Eating, Diet, & Nutrition for Constipation

How can my diet help prevent and relieve constipation?

You can drink water and other fluids, such as fruit and vegetable juices and clear soups, to help the fiber in your diet work better. This change should make your stools more normal and regular. Ask your doctor about how much you should drink each day based on your health and activity level and where you live.

Depending on their age and sex, adults should get 22 to 34 grams of fiber a day.3 Older adults sometimes don’t get enough fiber in their diets, because they may lose interest in food. If you are older and have lost interest in food, talk with your doctor if

  • food doesn’t taste the same as it once did
  • you don’t feel hungry as often
  • you don’t want to cook
  • you have problems chewing or swallowing

Talk with your doctor to plan a diet with the right amount of fiber for you. Be sure to add fiber to your diet a little at a time so that your body gets used to the change.

Use this table as a tool to help replace less healthy foods with foods that have fiber.

Portions of food for constipation
Examples of Foods That Have Fiber 3
Beans, cereals, and breads
½ cup of beans (navy, pinto, kidney, etc.), cooked 6.2–9.6 grams
½ cup of shredded wheat, ready-to-eat cereal 2.7-3.8 grams
⅓ cup of 100% bran, ready-to-eat cereal 9.1 grams
1 small oat bran muffin 3.0 grams
1 whole-wheat English muffin  4.4 grams
1 small apple, with skin 3.6 grams
1 medium pear, with skin 5.5 grams
½ cup of raspberries 4.0 grams
½ cup of stewed prunes 3.8 grams
½ cup of winter squash, cooked 2.9 grams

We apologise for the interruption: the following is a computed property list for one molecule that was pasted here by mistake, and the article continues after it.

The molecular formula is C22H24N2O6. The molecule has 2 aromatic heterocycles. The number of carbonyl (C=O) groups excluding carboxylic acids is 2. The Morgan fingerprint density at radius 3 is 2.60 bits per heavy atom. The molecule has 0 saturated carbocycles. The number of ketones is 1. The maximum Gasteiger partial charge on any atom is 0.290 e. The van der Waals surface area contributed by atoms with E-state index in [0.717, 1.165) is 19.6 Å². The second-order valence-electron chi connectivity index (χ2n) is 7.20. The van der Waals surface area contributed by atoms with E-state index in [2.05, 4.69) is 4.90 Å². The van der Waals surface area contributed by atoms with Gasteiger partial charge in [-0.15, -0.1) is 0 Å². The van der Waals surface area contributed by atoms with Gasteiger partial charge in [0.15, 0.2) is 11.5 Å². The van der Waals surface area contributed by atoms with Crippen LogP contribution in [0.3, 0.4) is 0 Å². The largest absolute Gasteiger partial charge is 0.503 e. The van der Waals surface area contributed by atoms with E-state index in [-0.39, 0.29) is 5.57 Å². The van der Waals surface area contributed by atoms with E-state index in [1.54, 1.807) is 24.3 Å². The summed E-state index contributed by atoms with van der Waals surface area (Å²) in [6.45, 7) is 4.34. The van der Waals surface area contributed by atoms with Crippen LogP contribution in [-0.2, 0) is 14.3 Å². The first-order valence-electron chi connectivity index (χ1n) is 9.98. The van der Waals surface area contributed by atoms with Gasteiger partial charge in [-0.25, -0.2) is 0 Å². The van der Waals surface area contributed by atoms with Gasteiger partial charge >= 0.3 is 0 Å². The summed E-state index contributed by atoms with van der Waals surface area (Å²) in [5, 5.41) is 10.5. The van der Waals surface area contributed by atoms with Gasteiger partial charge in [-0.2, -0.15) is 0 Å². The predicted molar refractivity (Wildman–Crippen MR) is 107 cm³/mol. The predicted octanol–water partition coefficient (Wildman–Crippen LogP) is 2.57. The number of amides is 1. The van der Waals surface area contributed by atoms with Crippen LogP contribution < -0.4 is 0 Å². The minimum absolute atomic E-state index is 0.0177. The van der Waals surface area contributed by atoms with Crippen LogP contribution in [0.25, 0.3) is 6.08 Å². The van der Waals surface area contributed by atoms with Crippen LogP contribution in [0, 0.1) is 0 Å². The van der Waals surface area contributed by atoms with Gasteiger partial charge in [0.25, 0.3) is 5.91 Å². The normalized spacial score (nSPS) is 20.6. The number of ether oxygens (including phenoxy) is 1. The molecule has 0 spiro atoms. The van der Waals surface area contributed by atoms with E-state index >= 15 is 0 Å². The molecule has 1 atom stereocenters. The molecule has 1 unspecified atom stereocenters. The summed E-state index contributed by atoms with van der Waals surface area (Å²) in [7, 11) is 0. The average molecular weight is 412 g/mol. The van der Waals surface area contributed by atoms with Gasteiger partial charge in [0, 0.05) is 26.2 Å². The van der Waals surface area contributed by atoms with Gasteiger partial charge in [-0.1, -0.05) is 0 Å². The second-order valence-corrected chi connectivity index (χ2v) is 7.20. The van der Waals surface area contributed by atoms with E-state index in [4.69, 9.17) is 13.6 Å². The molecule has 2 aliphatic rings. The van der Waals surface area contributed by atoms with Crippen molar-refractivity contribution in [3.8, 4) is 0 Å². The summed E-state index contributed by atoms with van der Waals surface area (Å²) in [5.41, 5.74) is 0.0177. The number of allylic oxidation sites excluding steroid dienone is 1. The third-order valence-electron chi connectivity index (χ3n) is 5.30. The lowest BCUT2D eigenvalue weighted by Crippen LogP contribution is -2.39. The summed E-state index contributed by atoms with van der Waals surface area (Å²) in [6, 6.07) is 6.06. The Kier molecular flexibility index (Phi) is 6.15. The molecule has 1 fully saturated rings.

1 medium sweet potato, baked in skin 3.8 grams
½ cup of green peas, cooked 3.5-4.4 grams
1 small potato, baked, with skin 3.0 grams
½ cup of mixed vegetables, cooked 4.0 grams
½ cup of broccoli, cooked  2.6-2.8 grams
½ cup of greens (spinach, collards, turnip greens), cooked 2.5-3.5 grams

What should I avoid eating if I'm constipated?

If you’re constipated, try not to eat too many foods with little or no fiber, such as

  • cheese
  • chips
  • fast food
  • ice cream
  • meat
  • prepared foods, such as some frozen meals and snack foods
  • processed foods, such as hot dogs or some microwavable dinners


November 2014

This content is provided as a service of the National Institute of Diabetes and Digestive and Kidney Diseases (NIDDK), part of the National Institutes of Health. The NIDDK translates and disseminates research findings through its clearinghouses and education programs to increase knowledge and understanding about health and disease among patients, health professionals, and the public. Content produced by the NIDDK is carefully reviewed by NIDDK scientists and other experts.